Gambling has been outlawed in Russia since 2009. When the ban was placed casinos were forced to sell their slot machines. Counterfeiters bought the discarded machines at discounted prices with the goal of learning how to probe the machines’ source code for vulnerabilities. The first machines to have their codes broken were those made by Novomatic.

Investigators determined that the cheaters had figured out a way to predict the slots’ behavior. Novomatic wrote to its customers in February 2011 that “through targeted and prolonged observation of the individual game sequences as well as possibly recording individual games, it might be possible to allegedly identify a kind of ‘pattern’ in the game results.”

In essence, the cheaters had figured out how to predict the results of pseudorandom number generators which  produce random slot machine results by design. The numbers, however, aren’t really random (as the “pseudo” in the name suggests),  Humans create them using coded instructions.

In this case, the hackers successfully identified the mathematical codes that powered the PRNGs. That knowledge  gave them access to the secret arithmetic that a slot machine uses to create pseudorandom results. Then the hackers analyzed  the machine’s gameplay in order discern its pattern. The fact that the hackers had access to the old Russian machines made it possible for them to accomplish this reverse engineering.


A casino security expert named Darrin Hoke from the L’Auberge du Lac Casino Resort in Lake Charles, Louisiana identified 25 alleged operatives who'd been plying their scam in casinos from Romania to California to Macau. When one of the operatives was arrested and his cell phone was confiscated, investigators were able to determine that the phone was used to record a few dozen spins on a machine that they planned to cheat.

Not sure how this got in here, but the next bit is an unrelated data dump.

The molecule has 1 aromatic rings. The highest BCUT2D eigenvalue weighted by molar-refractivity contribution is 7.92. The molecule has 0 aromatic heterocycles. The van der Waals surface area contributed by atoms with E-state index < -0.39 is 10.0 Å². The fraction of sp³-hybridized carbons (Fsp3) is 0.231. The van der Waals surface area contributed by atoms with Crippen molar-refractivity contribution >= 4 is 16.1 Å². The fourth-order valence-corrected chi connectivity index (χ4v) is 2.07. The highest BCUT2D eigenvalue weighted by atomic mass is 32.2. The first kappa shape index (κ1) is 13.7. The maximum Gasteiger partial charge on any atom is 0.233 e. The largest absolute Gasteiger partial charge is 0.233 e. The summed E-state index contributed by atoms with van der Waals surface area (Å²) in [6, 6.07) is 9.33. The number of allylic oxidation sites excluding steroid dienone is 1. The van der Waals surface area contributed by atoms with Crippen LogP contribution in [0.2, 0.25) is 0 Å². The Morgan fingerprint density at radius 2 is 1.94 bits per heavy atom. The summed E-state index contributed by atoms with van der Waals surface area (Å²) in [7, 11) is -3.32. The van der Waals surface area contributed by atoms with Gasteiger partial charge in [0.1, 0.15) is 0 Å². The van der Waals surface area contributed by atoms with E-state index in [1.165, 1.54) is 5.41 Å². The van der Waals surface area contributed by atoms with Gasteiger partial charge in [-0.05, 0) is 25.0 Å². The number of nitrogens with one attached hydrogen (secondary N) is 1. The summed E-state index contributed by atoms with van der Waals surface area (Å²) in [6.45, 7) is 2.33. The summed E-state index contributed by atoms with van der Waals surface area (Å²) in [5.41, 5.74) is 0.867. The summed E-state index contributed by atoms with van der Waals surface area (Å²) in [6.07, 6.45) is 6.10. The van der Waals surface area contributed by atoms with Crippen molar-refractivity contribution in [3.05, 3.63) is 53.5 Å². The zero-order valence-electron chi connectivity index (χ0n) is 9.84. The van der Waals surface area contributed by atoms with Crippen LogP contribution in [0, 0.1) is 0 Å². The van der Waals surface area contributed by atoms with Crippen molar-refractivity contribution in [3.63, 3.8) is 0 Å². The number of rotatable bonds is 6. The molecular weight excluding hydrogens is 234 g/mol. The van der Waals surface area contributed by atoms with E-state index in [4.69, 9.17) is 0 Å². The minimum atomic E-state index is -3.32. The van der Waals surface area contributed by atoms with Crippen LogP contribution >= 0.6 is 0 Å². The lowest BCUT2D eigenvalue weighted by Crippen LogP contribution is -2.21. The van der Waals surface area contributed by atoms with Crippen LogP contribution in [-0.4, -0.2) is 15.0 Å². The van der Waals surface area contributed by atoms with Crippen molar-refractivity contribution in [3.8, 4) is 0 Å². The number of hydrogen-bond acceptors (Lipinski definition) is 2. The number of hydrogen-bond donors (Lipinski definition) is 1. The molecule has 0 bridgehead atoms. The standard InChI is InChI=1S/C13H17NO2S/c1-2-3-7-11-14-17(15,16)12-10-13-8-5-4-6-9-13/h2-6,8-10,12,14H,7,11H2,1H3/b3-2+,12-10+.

The footage would be uploaded to a technical staff in St. Petersburg who could analyze the video and, based on what they already knew about the model’s pseudorandom number generator, calculate the machine’s pattern. The St. Petersburg team would then transmit a list of timing markers to a custom app on the operative’s phone. The markers made the handset  vibrate and after 0.25 seconds the operative would press the spin button.

One of the investigators explained that “the normal reaction time for a human is about a quarter of a second, which is why they do that…..the timed spins are not always successful, but they result in far more payouts than a machine normally awards. Each scammer could typically win more than $10,000 per day.

The operatives would keep their winnings to less than $1,000 per machine to avoid arousing suspicion.


Bliev returned to the United States and was arrested in St. Louis at the Hollywood Casino. Since the scam was committed across state lines, he and his compatriots faced fraud charges on a federal level. Bliev, together with three cohorts, accepted plea bargains and are scheduled to be deported after serving 2 year sentences in federal prison.

However, the St. Petersburg organization continues to operate. They have new tricks which include the ability to record using a cell phone hidden in the operative’s shirt chest pocket that’s located behind a little piece of mesh. There is also suspicion that videos are being streamed back to St. Petersburg via Skype to eliminate the need to step away from a slot machine to upload footage.

Casinos in Peru and Singapore have also caught scammers from this organization and since there is no easy fix for the machines, the scammers will most likely continue to operate. Right now, the only solution would be for companies to pull all machines out of service where the PRNG has been cracked, though game developers are working hard on better PRNG encryption techniques.